3. DEVELOPING AS A STRONG COMMUNITY
Warriors need the strength of a community even when working alone. Only with a trustworthy community do we develop the skills and perseverance to withstand the loneliness, criticism, self-doubts, setbacks and failures that are part of this path. Warriors need to know that they can call on each other at any time, that without hesitation they will be there for each other. Skillful Means are developed for:
- Using the loneliness and stress inherent in activism and leadership as motivation to do the hard work of creating a strong community of support
- Training in processes that simultaneously develop individual skills and build a community of trusted allies and companions
- Strengthening the personal capacity to persevere because we have a supportive community to rely on
- Gaining insights and support for our leadership challenges from this community of practice
- Thriving on moments of joy and grace that always appear when humans work well together no matter how difficult the external circumstances
Each residential has three content components:
1. Forming the identity of a Warrior for the Human Spirit. What it means to step forward in this role. Defining the skills and capacities of Warriorship.
2. Developing a stable mind that can maintain presence, clarity and authority in difficult situations. This is accomplished through meditative practices.
3. Practicing Skillful means for acting wisely in difficult situations.
June 9-15th, 2016
Developing Presence and Direct Perception
Direct perception involves freeing ourselves of conditioned ways of seeing (our biases, judgements, identities). We learn to perceive with clear minds and awakened senses. Such clarity gives us the capacity to see what's needed and the confidence to act in any situation with greater perspective and insight. Meg Wheatley is joined by two artists who are also skilled meditation teachers: Jerry Granelli and Barbara Bash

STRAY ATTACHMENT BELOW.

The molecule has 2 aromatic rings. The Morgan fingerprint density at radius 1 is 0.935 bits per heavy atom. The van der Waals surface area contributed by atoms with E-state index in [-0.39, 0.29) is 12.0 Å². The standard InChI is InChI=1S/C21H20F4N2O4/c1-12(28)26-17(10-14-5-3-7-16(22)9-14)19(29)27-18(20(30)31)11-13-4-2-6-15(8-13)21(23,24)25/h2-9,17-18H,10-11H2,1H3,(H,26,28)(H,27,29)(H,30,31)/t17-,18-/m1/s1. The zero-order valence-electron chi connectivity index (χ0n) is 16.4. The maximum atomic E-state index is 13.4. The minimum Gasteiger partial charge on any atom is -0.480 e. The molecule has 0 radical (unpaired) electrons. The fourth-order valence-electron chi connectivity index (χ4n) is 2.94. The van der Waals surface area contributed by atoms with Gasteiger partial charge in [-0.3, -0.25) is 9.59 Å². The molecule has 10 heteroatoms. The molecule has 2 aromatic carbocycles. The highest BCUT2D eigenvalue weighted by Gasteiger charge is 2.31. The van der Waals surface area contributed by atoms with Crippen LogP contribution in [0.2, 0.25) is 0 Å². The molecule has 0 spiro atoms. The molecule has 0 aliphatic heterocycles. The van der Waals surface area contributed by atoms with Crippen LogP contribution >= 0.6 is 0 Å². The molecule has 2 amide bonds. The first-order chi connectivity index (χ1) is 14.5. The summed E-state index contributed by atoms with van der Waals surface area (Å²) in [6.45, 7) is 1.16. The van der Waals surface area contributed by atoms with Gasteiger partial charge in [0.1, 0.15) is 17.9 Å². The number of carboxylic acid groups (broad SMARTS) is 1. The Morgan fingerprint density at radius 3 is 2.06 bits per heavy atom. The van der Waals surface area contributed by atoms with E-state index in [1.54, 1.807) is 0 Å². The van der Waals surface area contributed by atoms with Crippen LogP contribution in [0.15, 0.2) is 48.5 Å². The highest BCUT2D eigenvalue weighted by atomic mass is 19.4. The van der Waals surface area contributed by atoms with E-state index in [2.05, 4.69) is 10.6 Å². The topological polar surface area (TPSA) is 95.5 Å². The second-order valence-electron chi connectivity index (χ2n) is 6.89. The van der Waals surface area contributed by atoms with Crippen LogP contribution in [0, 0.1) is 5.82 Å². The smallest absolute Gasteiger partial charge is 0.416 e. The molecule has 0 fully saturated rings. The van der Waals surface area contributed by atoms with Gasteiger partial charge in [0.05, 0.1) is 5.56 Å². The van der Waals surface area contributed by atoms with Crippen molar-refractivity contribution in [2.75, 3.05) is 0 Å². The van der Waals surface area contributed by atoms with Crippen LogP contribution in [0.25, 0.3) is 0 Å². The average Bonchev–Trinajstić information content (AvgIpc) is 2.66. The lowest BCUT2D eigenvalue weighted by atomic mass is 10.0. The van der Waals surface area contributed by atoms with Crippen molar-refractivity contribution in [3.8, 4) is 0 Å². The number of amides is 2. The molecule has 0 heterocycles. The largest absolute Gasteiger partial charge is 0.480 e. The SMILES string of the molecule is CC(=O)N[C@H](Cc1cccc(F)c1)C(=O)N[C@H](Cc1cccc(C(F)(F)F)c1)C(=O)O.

November 3rd-9th, 2016
Transforming Difficult Emotions into Discernment and Wise Action
In this training we explore the difficult emotions that Warriors encounter, such as grief, despair, anger, sadness. Several mindfulness practices are taught for how to consciously welcome in these powerful emotions, and to work with them to transform their energy into wise actions. This training is critical to our ability to stay present in the midst of very difficult situations of injustice and suffering and not be overcome by them. As a counterweight to the heaviness of these emotions, we also explore how a good sense of humor enables us to stay in the difficulties. Meg is joined by three faculty: Jerry Granelli, Alan Sloan, and Ulrike Ebert.
June 1-7th, 2017
Wise Action: Joining Clarity with Boldness
With guest teachers Jerry Granelli, Barbara Bash, Michael Chender, and Chris Grant
Many of us are challenged by how to bring the more open, deep and accepting sensibility that comes from meditation, contemplation and inquiry, into synch with the bold, direct, decisive action that is often required in order for us to be truly useful in what we do. We will explore how to develop the sensitivity in our daily lives and work of when to explore, when to hold still and when to act.